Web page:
I was very excited to see the next talk: “Mob Programming, A Whole Team Approach” from Woody Zuill in the ‘Software Craftmanship’ track. Mob Programming seemed to have a bit of a buzz around it throughout the conference and it looks like an innovative option for a development team to consider in their armoury of techniques for tackling tasks. It is a practice from Extreme Programming which puts a team of developers around a single terminal, taking it in turns to ‘drive’ the keyboard, with all other developers acting as ‘navigators’ collaborating on the solution that is being implemented and dictating what the ‘driver’ needs to type. In Zuill’s workplace, this is exclusively how the development team works, so they incorporate stand-ups, retrospectives, study and team coding dojo sessions into their Mob Programming practice, to foster continuous development and knowledge acquisition throughout the team.
The first full day of the conference culminated in the Beach Party (ironically the only time that ‘Agile on the Beach’ goes near a beach) which was another great networking opportunity in a serene location, complete with paella, alcohol and toasted marshmallows!
Keynote: Jenni Jepsen – The Neuroscience of Agile
Friday morning’s Keynote speaker, Jenni Jepson, had quite an act to follow after Dave Farley’s Keynote on Thursday, but she delivered with aplomb, giving an enlightening talk on the “Neuroscience of Agile”. Jepson went into detail on how the prefrontal cortex is the part of the brain that gives us control, decision making and focus in working towards a defined goal, but is vulnerable to being shut down by the limbic system, which is concerned with fear and triggers our fight or flight response. In situations of high stress or anxiety, our ability to make sensible decisions and work productively and pro-actively is impaired. Conversely, there is evidence to suggest that the complacency of somebody who is not under stress may not see them performing at their optimum level. Therefore, fostering a positive and healthy working environment with just the right amount of stress encourages a workforce to perform at their best. Agile facilitates this.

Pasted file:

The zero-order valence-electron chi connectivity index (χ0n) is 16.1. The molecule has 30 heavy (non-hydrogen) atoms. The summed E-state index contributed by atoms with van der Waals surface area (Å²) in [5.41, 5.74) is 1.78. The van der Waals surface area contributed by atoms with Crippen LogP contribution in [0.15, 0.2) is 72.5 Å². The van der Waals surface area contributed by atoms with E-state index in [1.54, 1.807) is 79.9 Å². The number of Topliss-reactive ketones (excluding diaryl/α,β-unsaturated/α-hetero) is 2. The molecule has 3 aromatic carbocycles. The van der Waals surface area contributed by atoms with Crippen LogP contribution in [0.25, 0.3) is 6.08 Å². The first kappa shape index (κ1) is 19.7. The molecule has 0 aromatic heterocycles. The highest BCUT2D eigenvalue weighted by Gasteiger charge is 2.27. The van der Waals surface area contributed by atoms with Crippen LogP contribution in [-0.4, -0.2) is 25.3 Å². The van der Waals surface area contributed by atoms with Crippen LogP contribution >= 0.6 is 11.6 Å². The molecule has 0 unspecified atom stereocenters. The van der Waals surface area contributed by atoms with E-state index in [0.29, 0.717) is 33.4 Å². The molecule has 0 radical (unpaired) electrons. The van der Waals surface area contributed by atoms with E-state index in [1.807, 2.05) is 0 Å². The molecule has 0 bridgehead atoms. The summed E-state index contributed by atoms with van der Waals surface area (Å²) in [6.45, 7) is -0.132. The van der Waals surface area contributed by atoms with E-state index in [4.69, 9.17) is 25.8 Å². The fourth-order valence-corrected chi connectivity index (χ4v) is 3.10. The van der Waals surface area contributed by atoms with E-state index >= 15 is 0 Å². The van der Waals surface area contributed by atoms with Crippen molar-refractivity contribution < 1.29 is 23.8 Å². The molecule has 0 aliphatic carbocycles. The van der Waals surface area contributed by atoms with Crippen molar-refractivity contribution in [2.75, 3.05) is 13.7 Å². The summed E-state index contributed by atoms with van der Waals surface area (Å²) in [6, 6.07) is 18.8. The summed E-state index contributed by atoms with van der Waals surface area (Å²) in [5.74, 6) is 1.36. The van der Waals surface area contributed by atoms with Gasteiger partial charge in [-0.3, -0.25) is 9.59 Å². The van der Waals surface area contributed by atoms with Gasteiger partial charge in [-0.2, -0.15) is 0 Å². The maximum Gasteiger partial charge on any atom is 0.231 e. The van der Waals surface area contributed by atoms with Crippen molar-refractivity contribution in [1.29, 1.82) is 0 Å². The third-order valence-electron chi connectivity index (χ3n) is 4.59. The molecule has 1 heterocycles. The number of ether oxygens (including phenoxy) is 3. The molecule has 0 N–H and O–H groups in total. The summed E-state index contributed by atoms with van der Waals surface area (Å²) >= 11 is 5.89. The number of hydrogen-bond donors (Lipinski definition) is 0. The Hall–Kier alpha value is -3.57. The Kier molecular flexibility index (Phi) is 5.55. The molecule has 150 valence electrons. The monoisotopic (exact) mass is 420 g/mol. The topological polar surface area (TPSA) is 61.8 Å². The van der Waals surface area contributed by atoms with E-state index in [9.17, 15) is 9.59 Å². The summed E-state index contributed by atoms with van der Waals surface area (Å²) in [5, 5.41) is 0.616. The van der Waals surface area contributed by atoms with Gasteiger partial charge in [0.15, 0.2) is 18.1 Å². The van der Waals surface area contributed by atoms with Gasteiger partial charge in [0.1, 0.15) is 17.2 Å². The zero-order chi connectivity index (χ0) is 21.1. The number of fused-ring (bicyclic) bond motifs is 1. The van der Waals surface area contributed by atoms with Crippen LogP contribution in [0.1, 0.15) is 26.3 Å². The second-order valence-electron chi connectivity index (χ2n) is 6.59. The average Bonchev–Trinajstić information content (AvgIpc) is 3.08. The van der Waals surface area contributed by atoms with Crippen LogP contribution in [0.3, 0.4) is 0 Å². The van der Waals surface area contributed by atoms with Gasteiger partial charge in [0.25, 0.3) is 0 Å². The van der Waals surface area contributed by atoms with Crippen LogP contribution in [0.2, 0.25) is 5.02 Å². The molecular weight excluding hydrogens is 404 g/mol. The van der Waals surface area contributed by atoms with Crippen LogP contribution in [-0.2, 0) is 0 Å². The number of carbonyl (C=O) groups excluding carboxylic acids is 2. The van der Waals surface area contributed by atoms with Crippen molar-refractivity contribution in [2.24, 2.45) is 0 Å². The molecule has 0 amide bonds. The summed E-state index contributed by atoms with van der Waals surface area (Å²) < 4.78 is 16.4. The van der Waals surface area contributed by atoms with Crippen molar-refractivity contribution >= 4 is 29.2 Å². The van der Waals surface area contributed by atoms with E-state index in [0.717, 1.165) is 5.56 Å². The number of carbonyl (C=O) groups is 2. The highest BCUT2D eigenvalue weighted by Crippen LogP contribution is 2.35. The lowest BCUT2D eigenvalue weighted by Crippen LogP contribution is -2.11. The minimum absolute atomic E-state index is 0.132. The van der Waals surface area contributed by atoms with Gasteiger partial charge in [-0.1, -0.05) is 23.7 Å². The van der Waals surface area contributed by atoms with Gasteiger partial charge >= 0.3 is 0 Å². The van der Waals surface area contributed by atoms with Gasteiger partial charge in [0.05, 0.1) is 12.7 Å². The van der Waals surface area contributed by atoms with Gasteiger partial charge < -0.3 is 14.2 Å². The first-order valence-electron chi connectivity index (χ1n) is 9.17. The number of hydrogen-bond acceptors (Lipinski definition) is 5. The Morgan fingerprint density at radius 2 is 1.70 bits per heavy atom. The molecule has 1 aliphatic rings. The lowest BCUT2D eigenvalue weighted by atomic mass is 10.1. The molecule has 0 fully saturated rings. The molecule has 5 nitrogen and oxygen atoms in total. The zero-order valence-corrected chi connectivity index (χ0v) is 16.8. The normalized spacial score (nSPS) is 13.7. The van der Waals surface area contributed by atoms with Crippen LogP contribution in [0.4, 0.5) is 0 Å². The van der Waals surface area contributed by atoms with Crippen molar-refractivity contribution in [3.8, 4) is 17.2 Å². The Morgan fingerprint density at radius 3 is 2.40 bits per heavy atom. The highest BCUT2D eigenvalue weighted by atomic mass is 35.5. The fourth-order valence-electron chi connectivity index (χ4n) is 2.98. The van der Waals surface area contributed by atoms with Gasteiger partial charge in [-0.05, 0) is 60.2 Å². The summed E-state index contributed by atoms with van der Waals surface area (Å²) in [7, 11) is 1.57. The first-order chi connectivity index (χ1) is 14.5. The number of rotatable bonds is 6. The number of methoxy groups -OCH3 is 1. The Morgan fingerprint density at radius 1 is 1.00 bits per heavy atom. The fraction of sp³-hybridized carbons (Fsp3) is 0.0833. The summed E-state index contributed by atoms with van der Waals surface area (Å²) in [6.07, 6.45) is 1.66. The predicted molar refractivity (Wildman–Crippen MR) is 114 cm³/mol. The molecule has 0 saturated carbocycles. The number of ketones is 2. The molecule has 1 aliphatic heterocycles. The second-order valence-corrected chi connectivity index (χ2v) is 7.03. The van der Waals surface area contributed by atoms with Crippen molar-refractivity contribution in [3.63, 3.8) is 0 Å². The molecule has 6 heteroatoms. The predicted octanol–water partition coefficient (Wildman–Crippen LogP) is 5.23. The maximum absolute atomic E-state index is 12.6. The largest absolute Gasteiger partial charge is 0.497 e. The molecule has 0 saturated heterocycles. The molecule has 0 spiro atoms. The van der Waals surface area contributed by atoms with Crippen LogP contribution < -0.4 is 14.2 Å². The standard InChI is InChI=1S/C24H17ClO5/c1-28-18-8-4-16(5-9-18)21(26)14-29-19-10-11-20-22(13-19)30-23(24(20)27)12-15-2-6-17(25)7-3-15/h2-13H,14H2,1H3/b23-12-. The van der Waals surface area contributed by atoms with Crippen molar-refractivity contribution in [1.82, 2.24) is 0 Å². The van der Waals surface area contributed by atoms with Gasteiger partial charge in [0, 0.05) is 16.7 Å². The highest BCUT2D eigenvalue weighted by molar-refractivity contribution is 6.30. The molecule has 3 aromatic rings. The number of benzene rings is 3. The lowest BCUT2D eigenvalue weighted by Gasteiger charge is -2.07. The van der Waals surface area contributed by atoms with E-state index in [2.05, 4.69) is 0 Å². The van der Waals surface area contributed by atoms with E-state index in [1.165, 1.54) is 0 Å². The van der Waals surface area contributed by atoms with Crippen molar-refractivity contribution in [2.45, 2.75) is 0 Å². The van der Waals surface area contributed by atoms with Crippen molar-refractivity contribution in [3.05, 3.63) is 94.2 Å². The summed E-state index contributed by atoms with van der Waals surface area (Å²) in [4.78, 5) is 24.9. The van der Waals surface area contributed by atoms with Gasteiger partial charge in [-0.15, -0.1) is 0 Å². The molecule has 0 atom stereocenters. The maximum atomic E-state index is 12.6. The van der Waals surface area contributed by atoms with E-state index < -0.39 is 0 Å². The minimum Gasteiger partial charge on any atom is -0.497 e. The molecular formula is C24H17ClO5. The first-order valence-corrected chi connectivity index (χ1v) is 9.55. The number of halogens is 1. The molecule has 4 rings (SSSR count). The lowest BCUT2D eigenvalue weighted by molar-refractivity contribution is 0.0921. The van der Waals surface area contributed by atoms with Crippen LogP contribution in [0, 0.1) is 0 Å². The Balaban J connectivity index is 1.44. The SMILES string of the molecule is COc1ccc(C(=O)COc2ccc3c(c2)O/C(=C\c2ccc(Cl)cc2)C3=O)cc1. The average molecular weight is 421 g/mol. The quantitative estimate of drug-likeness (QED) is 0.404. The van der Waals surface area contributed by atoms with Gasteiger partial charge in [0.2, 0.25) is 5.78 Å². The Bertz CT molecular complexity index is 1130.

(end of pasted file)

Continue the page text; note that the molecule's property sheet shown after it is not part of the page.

“Taking back BDD” with Konstantin Kudryashov and “10 things you need to know about BDD, Cucumber and Specflow” with Seb Rose
I followed this by watching two talks on Behaviour Driven Development (BDD) in the ‘Software Craftmanship’ theatre. BDD is a discipline and structure for forming specification user stories and acceptance criteria, with scenarios that can be automatically tested. It emphasises the importance of bringing the business, development and testing stakeholders into a conversation to collaboratively build these user stories using a ‘ubiquitous language’, i.e. a shared nomenclature for the product that is being developed. These test scenarios can then be added to and augmented over time, providing you with living documentation.
These talks were my last experience of Agile on the Beach 2015, before embarking on a six-and-a-half hour journey home; that’s more like we expect of a journey from Cornwall to Berkshire!
Images from and courtesy of Agile on the Beach